‘Despicable Me 2′ and the benefits of leaving ‘SNL’

This article appeared in The Guardian, published in June, 2013. Interview by Tim Lewis.

What’s the “acting” process on an animated film such as your new movie Despicable Me 2? How much time do you spend with your co-stars Steve Carell, Russell Brand and Steve Coogan?

None. None with any of the other actors ever. That’s just how it’s done. It’s bizarre. I don’t know if it’s a timing thing or scheduling or if the animators are working on a specific character one at a time; I honestly don’t even know. But sometimes you’ll go in for four hours, and then two months later you’ll go in again for half an hour and a month later you will go in for seven hours. It was almost two years of recording in a studio by yourself. It’s very random, but it’s really fun, because it’s very freeing and you can do a million different takes. And you don’t have to worry about hair and makeup.

In the film, you voice a new character, Lucy Wilde, who Steve Carell’s Gru falls in love with. You’re saying that all that chemistry was created in the editing room?

I know. I’m almost ashamed to admit that we weren’t in the same room because people just think that we’re doing these scenes together and we’re not. Ever. Not one time. In real life I think I ran into him, but not on the film.

The trailer for Anchorman: The Legend Continues was released this week and you definitely appear to be in the same room with Steve Carell in that. It seems like your two characters…

Find each other.

What else can you say about the movie?

I can say that we find each other and it’s a good thing. And that’s about all I can say about it. They are really not giving too many secrets away about the movie. They want it to be a surprise thing.

What did you think of the script?

I said yes before I even read it, to be honest. I was such a fan of the first one, so I really would have done anything in the movie, walked around in the background. It wasn’t even like work; it was really fun.

We haven’t seen that much of you in films since Bridesmaids, which of course you co-wrote [with her friend Annie Mumolo] as well as starred in. Were you prepared for the success it had?

Noooo! You can never predict that stuff. That was our first thing and I knew that we had a great time making it. I also knew that a lot of people know Paul Feig as a director and of course [producer] Judd Apatow, so people were going to see it and I was terrified. It was the first film I’ve starred in, so it was more nerves than anything. Yeah, we were shocked.

You’ve said that while Bridesmaids was not autobiographical you share quite a few similarities with your character. What do you think people responded to?

I don’t know, I can’t answer that. I have people say a lot of different things: sometimes it’s the humour or the friendship or feeling like they are losing their best friend because she’s getting married or the mother-daughter relationship. The movie is all of those things to me. We just wrote a movie that made us laugh and we wanted to have a lot of female characters in it.

You have already ruled out making a sequel to Bridesmaids – has it been daunting starting a new screenplay?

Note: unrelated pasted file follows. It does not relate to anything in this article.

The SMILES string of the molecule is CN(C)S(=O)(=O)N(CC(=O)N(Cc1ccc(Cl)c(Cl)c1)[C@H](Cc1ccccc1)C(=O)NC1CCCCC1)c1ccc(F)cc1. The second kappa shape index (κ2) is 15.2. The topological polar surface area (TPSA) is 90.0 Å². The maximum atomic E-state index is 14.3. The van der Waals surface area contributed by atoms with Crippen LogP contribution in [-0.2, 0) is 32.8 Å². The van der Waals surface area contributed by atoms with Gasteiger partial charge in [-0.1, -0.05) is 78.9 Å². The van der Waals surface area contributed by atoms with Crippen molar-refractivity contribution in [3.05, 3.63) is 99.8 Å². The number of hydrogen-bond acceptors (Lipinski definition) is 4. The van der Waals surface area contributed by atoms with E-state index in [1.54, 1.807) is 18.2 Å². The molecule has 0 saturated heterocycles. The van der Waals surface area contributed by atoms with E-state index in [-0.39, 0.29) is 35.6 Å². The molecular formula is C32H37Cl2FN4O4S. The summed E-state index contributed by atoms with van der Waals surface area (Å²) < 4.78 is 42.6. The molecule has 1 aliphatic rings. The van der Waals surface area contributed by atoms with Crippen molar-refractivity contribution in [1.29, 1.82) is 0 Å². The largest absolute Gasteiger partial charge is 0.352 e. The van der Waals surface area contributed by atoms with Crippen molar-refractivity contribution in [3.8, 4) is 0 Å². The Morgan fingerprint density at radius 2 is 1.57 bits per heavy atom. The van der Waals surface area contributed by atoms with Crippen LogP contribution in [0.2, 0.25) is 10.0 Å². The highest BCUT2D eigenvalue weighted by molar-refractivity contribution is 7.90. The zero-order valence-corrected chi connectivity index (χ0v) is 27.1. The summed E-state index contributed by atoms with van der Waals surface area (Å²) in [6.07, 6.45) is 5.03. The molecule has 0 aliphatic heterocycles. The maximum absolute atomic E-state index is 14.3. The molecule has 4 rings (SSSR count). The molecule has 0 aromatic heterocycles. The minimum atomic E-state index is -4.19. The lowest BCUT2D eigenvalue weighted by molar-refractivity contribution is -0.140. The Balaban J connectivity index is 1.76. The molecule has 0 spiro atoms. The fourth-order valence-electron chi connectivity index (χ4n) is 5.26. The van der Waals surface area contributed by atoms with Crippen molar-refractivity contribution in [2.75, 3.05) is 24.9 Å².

Of course you feel pressure and what I’m working on is very different from Bridesmaids. I don’t know what people will expect, but I want to be able to do different things in different genres. I hope people will be open to that.

We should expect a new direction then?

Yeah, for sure. A lot of actors don’t want to do just one thing. People associate you with how they know you. For me, it’s comedy – so when I say I’m doing something dramatic, people are always a little surprised. But to me, it’s like, “I’m an actor, I do a bunch of things.” I started onSaturday Night Live and most people know me from Bridesmaids, so of course it makes sense that they would see me as somebody who just does comedies but I hope that I get the opportunity to do everything.

Your next film, Girl Most Likely, seems to fit that description. It’s about a failed playwright who has to move back home with her mother, played by Annette Bening…

It’s a darker comedy. I can never find the right word, because you don’t want to say “dramedy”, just because combining words never works. Annette Bening is obviously and not surprisingly amazing in the movie. She’s the best. It’s probably one of the highlights of my career working with her.

You left Saturday Night Live in 2012 after seven years. Has it been hard to let go?

I miss the creative aspect of it: you are constantly writing, constantly on your toes. It’s like your brain is in the best shape ever – and then when you leave, you feel a little like your mind is slowly dulling, because you’re not having to fix things and solve puzzles and create on a minute-to-minute basis. But it’s long hours and it’s all-encompassing. Having been gone now for a while, I do have more time, I’m getting a little more sleep and I see daylight more for sure!

So you’re taking it easy now?

I wish I had more free time. I always feel like such an asshole when I say I don’t have any free time but it’s been a little bit of a crazy year, it’s been unusually busy.

One of your projects was the new series of Arrested Development, in which you play the young Lucille Bluth. Was that difficult to turn down?

Oh yeah, it’s one of the best shows on TV. But it’s nerve-racking when you’re going into a show that you’ve been a fan of. It was like showing up on the set of Anchorman: you think, “I know all these characters, I’m coming into their world.” You have to do a good job.